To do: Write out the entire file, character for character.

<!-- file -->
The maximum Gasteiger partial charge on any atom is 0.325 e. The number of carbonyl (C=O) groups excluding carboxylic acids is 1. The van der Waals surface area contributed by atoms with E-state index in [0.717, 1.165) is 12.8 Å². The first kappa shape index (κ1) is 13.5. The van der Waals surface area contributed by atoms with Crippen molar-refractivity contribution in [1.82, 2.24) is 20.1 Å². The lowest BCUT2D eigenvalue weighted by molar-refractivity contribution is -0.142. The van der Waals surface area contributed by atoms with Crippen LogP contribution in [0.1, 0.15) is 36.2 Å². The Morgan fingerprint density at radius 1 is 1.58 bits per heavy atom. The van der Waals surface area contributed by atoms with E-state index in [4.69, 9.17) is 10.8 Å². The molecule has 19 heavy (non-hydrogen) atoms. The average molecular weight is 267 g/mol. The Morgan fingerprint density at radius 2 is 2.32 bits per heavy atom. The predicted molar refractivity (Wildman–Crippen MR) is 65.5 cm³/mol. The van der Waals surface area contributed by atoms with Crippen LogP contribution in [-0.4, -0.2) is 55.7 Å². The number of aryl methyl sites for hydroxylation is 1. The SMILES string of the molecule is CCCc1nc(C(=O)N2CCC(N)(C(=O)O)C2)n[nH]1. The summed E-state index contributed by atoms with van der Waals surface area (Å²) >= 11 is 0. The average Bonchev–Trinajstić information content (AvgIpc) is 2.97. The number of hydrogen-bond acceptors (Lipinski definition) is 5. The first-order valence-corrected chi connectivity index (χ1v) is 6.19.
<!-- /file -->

The maximum Gasteiger partial charge on any atom is 0.325 e. The number of carbonyl (C=O) groups excluding carboxylic acids is 1. The van der Waals surface area contributed by atoms with E-state index in [0.717, 1.165) is 12.8 Å². The first kappa shape index (κ1) is 13.5. The van der Waals surface area contributed by atoms with Crippen molar-refractivity contribution in [1.82, 2.24) is 20.1 Å². The lowest BCUT2D eigenvalue weighted by molar-refractivity contribution is -0.142. The van der Waals surface area contributed by atoms with Crippen LogP contribution in [0.1, 0.15) is 36.2 Å². The Morgan fingerprint density at radius 1 is 1.58 bits per heavy atom. The van der Waals surface area contributed by atoms with E-state index in [4.69, 9.17) is 10.8 Å². The molecule has 19 heavy (non-hydrogen) atoms. The average molecular weight is 267 g/mol. The Morgan fingerprint density at radius 2 is 2.32 bits per heavy atom. The predicted molar refractivity (Wildman–Crippen MR) is 65.5 cm³/mol. The van der Waals surface area contributed by atoms with Crippen LogP contribution in [-0.4, -0.2) is 55.7 Å². The number of aryl methyl sites for hydroxylation is 1. The SMILES string of the molecule is CCCc1nc(C(=O)N2CCC(N)(C(=O)O)C2)n[nH]1. The summed E-state index contributed by atoms with van der Waals surface area (Å²) >= 11 is 0. The average Bonchev–Trinajstić information content (AvgIpc) is 2.97. The number of hydrogen-bond acceptors (Lipinski definition) is 5. The first-order valence-corrected chi connectivity index (χ1v) is 6.19.